Moving away from the UK to live abroad holds many benefits. A life abroad offers broadened horizons, a change of lifestyle, a chance to get out of a rut and often the benefit of a warmer, sunnier climate. It is an opportunity to get to know people with a different outlook on life and to become fluent in another language. A large number of UK nationals have taken the plunge, with the Home Office estimating that around 4.7 million UK citizens are living abroad. Among the most popular destinations for expats are Australia, the USA, Spain and France. Of those who have moved away from the UK, many have done so to take up employment abroad, but there are also many retirees setting up home abroad in search of a slower pace of life and a place in the sun. According to the Home Office, between 4,000 and 8,000 retirees leave the UK every year.
Here are some tips to help you prepare for your move abroad and to ensure you make the most of your life abroad.
1. Visas, work permits
Make sure you have the right to work in your intended location. If you are an EU citizen intending to work outside the EU, you will need to apply for a relevant visa to allow you to work/ stay in your new location. Give yourself plenty of time to secure the necessary visa. Although you won’t need a visa to travel to other EU countries, you might need a work permit. This is the case in Germany, for example.
2. Buying a home
If buying a home for your new life abroad, make sure you do plenty of research before purchasing. Make a point of visiting the area several times before you decide to buy, to make sure that this is the right place for you and your needs. You could always first of all rent a property in the area to allow you to truly experience what the area is like. Once you have decided on a location, you will need to become fully aware of the protocol for buying a property in your chosen country. You should also be aware of all the many extra charges you might incur when making a real-estate purchase, including taxes, insurance fees, survey fees and lawyer fees. It is vital that your purchase goes smoothly and that you fulfil all legal requirements. You should, therefore, seek independent legal advice to keep you right regarding issues such as title deeds, taxes, planning permission, planned development work, contracts, placing deposits, transferring ownership, etc. If you are not fluent in the local language, make sure you hire a translator/ interpreter to translate any documents pertaining to the purchase of your property. This may be provided by your lawyer. Finally, beware of buying a property off-plan, as the project could come up against a number of problems before, and if, it is built. Delays to completion could have a knock-on effect on your plans at home, and there is always the risk that the developer could go bankrupt, leaving you without your dream property and with little chance of receiving your deposit back. See our Top Tips on Buying a House Abroad to learn more.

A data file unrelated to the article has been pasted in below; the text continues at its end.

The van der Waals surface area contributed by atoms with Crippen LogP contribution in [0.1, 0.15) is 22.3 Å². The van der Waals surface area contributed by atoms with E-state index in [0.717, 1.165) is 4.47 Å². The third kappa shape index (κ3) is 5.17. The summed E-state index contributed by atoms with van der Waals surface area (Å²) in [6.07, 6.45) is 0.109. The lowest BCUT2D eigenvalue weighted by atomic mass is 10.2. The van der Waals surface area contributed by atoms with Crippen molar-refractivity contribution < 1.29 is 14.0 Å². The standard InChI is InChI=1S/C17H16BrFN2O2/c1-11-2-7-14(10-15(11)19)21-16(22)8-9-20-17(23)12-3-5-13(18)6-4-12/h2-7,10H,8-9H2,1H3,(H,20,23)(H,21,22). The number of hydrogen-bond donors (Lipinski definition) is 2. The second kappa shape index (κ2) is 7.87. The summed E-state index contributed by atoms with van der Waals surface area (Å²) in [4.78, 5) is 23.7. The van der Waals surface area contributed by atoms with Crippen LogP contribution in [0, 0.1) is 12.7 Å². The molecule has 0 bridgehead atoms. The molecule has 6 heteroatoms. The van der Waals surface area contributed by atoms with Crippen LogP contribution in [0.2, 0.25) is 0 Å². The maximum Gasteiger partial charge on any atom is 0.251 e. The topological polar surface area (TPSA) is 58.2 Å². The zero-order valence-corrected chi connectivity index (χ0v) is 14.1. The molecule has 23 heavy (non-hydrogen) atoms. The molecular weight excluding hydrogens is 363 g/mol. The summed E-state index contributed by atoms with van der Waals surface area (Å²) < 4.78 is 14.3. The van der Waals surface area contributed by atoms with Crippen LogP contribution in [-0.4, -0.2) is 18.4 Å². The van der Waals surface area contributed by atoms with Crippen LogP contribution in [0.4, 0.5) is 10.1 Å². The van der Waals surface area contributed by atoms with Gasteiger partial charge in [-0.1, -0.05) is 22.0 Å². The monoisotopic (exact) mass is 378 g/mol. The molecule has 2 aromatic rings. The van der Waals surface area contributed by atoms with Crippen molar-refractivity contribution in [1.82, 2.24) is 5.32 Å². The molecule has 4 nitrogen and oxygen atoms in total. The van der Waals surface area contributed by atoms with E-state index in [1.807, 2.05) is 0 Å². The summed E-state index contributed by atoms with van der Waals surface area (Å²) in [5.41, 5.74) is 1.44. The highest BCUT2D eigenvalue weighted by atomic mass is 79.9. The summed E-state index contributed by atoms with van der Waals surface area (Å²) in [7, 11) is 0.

3. Shipping possessions
To set up home in your new location, you will need to bring with you a considerable amount of luggage. Airlines are making it increasingly difficult and extremely expensive to bring any substantial amount of luggage with you. Having your much-loved possessions with you, however, can help to turn your new property into a home. Send My Bag can ship your luggage to the door of your new home. Send My Bag has many international routes, with a great-value flat rate for each route, up to a massive 30 kg. This means that you can bring your favourite clothes, books, DVDs, etc. to quickly help you set up home abroad. See our How it Works page to learn more.
4. Keeping in touch
These days, phone and internet access are essential parts of daily life and will be especially important to you if you have left friends and family back at home. If you are on a mobile phone contract at home, you should try to cancel this, if possible, as your tariff will often not include international calls. You can then obtain a pay-as-you-go sim so you only pay for what you use. Alternatively, you could try to change tariff to one that includes international calls. In the long run, the best option is to purchase a local sim in your new location, especially as you will increasingly need to contact people locally. To obtain internet access, you will often need a landline. The landline provider may be able to offer a package with free international calls. Or, you could use Skype to contact other users at home. If you would rather not pay for a landline, if may be possible in your area to use an internet dongle. Whichever option you go for, make sure you shop around, and ask the advice of locals. They may even be able to help you make sense of terms and conditions if you are not entirely au fait with the local language.